Our next destination would be a quick stop along the Chuckwalla Mountains to explore some old mines in the area. To get there we hoped on the Bradshaw trail for a few miles to reach a gas line utility road. The portion of the Bradshaw we’d be traveling used to have some old dummy ordnance scattered along the sides, but it seems it has all been removed since our last visit.
When we arrived to the Echo Valley Mine, a group of people were already there on the hillside so we stopped down below to give them their space. This worked out pretty good since one of Ryan’s KO2’s picked up a few hitchhikers and it was good a spot as any to remove as much as possible.
Teaching the little ones about mine safety and how they work. As generation Minecraft, they are really interested in this stuff.
Echo Valley Mine adit
Looking west to the Orocopia Mountains.
We all agreed that getting to camp early would be a nice change of pace, so another group of mines in the area were skipped. We headed back to the Orocopia Mountains in search of a old mining cabin tucked back in the hills.
Remnants of the Eagle Mountain Mine railroad.
First thing we came across was what looked like a old tin sided shed. In rough condition and inhabited by wildlife.
And finally, our camp for the night. The only bit of research I could scrounge up was old claim documentation which listed it as the “Karen Kayla”. While we were setting up, two gentlemen pulled up in a Jeep and we got to talking about the place. Turns out the guy has been visiting for over 30 years but has never met the owner. Mentioned that some family and friends frequent the old cabin and looks like the new plywood siding had been done in the last month or so.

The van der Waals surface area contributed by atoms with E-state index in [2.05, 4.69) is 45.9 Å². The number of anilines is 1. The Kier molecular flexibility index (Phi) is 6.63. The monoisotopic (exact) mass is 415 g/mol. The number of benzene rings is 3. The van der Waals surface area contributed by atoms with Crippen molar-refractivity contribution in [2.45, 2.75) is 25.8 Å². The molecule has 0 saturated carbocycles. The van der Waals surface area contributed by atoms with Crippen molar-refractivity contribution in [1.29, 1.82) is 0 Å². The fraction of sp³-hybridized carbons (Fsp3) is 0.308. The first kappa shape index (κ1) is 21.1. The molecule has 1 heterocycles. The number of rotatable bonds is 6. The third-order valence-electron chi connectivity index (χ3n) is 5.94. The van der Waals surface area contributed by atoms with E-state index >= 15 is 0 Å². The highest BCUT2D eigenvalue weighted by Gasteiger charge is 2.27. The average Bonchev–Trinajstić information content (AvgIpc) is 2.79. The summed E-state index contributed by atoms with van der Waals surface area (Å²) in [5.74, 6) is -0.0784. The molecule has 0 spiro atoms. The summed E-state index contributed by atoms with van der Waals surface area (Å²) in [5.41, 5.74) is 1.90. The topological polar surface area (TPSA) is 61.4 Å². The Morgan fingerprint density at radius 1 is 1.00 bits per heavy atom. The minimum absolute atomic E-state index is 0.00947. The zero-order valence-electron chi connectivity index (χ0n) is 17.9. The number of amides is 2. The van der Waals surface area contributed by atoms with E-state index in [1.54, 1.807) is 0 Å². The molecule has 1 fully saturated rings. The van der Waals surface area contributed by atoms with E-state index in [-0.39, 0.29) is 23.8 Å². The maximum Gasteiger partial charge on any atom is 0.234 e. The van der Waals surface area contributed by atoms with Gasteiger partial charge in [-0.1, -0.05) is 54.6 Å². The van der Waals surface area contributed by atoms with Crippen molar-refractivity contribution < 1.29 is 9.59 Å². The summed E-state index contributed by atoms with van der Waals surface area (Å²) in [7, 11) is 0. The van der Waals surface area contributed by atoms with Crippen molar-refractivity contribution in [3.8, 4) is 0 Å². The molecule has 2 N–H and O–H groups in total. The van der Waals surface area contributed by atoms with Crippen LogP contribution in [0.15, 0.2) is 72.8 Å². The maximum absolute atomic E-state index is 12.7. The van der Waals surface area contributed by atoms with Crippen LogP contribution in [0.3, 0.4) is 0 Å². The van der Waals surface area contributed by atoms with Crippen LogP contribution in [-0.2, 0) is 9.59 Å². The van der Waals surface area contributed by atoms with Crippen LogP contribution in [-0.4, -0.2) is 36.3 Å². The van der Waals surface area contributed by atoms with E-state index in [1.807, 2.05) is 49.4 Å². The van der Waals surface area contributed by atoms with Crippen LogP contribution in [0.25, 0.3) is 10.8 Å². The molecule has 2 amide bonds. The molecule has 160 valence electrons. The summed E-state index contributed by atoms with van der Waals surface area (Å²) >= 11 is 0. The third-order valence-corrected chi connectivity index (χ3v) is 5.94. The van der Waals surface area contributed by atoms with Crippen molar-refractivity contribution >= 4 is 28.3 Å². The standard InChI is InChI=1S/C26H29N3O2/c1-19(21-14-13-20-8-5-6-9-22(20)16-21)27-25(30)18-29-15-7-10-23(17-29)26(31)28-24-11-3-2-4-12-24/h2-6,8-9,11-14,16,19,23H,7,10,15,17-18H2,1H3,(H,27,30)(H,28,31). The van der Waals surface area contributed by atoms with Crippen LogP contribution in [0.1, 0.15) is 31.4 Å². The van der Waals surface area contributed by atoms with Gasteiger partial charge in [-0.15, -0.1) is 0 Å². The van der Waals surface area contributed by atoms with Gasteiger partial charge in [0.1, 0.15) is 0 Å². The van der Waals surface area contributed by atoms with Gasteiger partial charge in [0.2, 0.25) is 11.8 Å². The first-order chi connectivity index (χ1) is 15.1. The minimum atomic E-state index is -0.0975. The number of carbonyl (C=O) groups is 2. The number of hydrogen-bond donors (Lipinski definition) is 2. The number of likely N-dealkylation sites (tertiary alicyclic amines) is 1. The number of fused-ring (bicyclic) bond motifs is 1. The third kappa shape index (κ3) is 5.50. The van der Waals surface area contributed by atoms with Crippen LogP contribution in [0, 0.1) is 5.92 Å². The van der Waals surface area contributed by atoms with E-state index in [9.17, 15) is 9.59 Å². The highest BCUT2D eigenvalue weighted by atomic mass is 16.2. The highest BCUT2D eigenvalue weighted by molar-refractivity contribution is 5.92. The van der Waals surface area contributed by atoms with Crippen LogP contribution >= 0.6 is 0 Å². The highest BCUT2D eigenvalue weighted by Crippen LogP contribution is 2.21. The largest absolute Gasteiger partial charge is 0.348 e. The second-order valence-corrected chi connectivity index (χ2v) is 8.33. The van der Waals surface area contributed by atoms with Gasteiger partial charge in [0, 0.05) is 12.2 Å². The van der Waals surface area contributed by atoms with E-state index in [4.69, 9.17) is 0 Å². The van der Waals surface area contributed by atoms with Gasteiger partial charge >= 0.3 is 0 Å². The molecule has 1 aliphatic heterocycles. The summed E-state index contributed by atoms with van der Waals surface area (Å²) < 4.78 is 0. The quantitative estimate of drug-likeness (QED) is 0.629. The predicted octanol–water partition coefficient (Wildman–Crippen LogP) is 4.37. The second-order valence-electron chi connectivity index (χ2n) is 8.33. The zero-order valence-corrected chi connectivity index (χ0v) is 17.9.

As always, if you happen to stumble upon this place, do not destroy it! Don’t carve your initials, don’t spray paint your art piece, don’t put bullet holes in it, don’t light it on fire, don’t leave your trash or make a mess. Leave with more trash then you brought, fix any little things that need attention, respect it and take only pictures. It’s the only way neat desert oddities like this will survive.
Once we all got situated and camp setup, it was time to relax with some rockets, target shooting, RC crawlers and a killer dinner around the campfire.
Jacob hooked up the generator to see if the electrical worked… Sure did.
Nighttime rocket launch. Glow stick attached to be able to easily find it in the dark.
In the morning it was to be a straight shot home with no stops along the way. But before leaving we did our part in cleaning up the area as much as we could since it was absolutely covered in bullet casings and shooting trash around the vicinity. In the end, we all left with about 3 bags of trash each and it still didn’t make much of a dent in how much is still there. If everyone who visited took just one bag out with them, the place would be spotless in no time. But that’s wishful thinking…
Passing all the TDS traffic on the way home through the S2 and Anza Borrego
Until next time!